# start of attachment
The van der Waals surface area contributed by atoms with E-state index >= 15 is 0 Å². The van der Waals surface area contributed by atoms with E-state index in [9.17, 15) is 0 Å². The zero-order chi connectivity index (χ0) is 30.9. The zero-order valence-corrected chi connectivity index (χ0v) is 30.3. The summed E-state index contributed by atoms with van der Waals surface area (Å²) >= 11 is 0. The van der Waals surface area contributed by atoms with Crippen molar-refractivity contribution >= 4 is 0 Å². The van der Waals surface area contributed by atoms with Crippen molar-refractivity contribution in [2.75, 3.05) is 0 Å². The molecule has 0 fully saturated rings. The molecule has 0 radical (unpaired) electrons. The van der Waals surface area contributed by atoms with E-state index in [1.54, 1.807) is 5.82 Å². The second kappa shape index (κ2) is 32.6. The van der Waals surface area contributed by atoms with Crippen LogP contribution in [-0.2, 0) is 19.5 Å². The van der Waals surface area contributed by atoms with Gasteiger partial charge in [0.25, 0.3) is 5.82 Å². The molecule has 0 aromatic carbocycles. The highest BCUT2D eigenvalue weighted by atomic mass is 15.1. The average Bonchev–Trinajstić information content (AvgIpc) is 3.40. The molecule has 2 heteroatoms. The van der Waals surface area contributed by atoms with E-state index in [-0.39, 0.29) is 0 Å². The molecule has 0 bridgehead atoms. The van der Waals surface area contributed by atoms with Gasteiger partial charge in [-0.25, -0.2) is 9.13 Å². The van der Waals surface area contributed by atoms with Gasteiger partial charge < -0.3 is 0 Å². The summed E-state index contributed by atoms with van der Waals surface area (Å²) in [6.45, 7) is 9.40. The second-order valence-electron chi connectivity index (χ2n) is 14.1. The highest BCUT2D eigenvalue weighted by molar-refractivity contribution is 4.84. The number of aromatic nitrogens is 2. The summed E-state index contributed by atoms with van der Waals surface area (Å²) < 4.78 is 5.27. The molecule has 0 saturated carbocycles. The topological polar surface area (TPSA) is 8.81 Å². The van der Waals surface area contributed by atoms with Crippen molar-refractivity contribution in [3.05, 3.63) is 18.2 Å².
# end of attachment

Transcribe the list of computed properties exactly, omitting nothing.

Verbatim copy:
The van der Waals surface area contributed by atoms with E-state index >= 15 is 0 Å². The van der Waals surface area contributed by atoms with E-state index in [9.17, 15) is 0 Å². The zero-order chi connectivity index (χ0) is 30.9. The zero-order valence-corrected chi connectivity index (χ0v) is 30.3. The summed E-state index contributed by atoms with van der Waals surface area (Å²) >= 11 is 0. The van der Waals surface area contributed by atoms with Crippen molar-refractivity contribution >= 4 is 0 Å². The van der Waals surface area contributed by atoms with Crippen molar-refractivity contribution in [2.75, 3.05) is 0 Å². The molecule has 0 fully saturated rings. The molecule has 0 radical (unpaired) electrons. The van der Waals surface area contributed by atoms with E-state index in [1.54, 1.807) is 5.82 Å². The second kappa shape index (κ2) is 32.6. The van der Waals surface area contributed by atoms with Crippen LogP contribution in [-0.2, 0) is 19.5 Å². The van der Waals surface area contributed by atoms with Gasteiger partial charge in [0.25, 0.3) is 5.82 Å². The molecule has 0 aromatic carbocycles. The highest BCUT2D eigenvalue weighted by atomic mass is 15.1. The average Bonchev–Trinajstić information content (AvgIpc) is 3.40. The molecule has 2 heteroatoms. The van der Waals surface area contributed by atoms with E-state index in [-0.39, 0.29) is 0 Å². The molecule has 0 bridgehead atoms. The van der Waals surface area contributed by atoms with Gasteiger partial charge in [-0.25, -0.2) is 9.13 Å². The van der Waals surface area contributed by atoms with Gasteiger partial charge < -0.3 is 0 Å². The summed E-state index contributed by atoms with van der Waals surface area (Å²) in [6.45, 7) is 9.40. The second-order valence-electron chi connectivity index (χ2n) is 14.1. The highest BCUT2D eigenvalue weighted by molar-refractivity contribution is 4.84. The number of aromatic nitrogens is 2. The summed E-state index contributed by atoms with van der Waals surface area (Å²) < 4.78 is 5.27. The molecule has 0 saturated carbocycles. The topological polar surface area (TPSA) is 8.81 Å². The van der Waals surface area contributed by atoms with Crippen molar-refractivity contribution in [3.05, 3.63) is 18.2 Å².